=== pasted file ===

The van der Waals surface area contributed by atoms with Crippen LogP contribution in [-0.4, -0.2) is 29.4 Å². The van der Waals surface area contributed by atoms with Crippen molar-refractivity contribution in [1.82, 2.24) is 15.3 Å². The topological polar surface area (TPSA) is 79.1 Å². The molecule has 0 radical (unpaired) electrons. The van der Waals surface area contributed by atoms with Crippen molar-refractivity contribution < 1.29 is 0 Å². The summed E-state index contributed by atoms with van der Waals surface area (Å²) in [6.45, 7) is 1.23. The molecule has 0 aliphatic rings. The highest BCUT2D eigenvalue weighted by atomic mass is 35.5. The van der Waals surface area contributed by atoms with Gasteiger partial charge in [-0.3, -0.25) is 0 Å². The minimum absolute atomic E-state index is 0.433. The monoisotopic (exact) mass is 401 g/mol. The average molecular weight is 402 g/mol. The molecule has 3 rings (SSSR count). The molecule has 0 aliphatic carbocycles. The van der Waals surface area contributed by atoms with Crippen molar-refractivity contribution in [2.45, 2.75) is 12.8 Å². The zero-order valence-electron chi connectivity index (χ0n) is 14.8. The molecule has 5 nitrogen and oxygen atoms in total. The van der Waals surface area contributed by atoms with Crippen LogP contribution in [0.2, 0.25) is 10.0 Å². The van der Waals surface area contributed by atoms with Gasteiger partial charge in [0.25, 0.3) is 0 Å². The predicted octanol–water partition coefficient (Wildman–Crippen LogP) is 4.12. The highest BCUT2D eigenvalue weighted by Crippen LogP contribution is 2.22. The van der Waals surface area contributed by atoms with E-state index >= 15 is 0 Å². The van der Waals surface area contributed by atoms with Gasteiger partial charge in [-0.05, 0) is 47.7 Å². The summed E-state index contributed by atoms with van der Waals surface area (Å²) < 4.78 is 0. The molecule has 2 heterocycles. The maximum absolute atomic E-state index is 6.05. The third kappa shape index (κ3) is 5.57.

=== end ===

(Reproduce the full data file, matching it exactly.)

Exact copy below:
The van der Waals surface area contributed by atoms with Crippen LogP contribution in [-0.4, -0.2) is 29.4 Å². The van der Waals surface area contributed by atoms with Crippen molar-refractivity contribution in [1.82, 2.24) is 15.3 Å². The topological polar surface area (TPSA) is 79.1 Å². The molecule has 0 radical (unpaired) electrons. The van der Waals surface area contributed by atoms with Crippen molar-refractivity contribution < 1.29 is 0 Å². The summed E-state index contributed by atoms with van der Waals surface area (Å²) in [6.45, 7) is 1.23. The molecule has 0 aliphatic rings. The highest BCUT2D eigenvalue weighted by atomic mass is 35.5. The van der Waals surface area contributed by atoms with Gasteiger partial charge in [-0.3, -0.25) is 0 Å². The minimum absolute atomic E-state index is 0.433. The monoisotopic (exact) mass is 401 g/mol. The average molecular weight is 402 g/mol. The molecule has 3 rings (SSSR count). The molecule has 0 aliphatic carbocycles. The van der Waals surface area contributed by atoms with Crippen molar-refractivity contribution in [2.45, 2.75) is 12.8 Å². The zero-order valence-electron chi connectivity index (χ0n) is 14.8. The molecule has 5 nitrogen and oxygen atoms in total. The van der Waals surface area contributed by atoms with Crippen LogP contribution in [0.2, 0.25) is 10.0 Å². The van der Waals surface area contributed by atoms with Gasteiger partial charge in [0.25, 0.3) is 0 Å². The predicted octanol–water partition coefficient (Wildman–Crippen LogP) is 4.12. The highest BCUT2D eigenvalue weighted by Crippen LogP contribution is 2.22. The van der Waals surface area contributed by atoms with E-state index >= 15 is 0 Å². The van der Waals surface area contributed by atoms with Gasteiger partial charge in [-0.05, 0) is 47.7 Å². The summed E-state index contributed by atoms with van der Waals surface area (Å²) < 4.78 is 0. The molecule has 2 heterocycles. The maximum absolute atomic E-state index is 6.05. The third kappa shape index (κ3) is 5.57.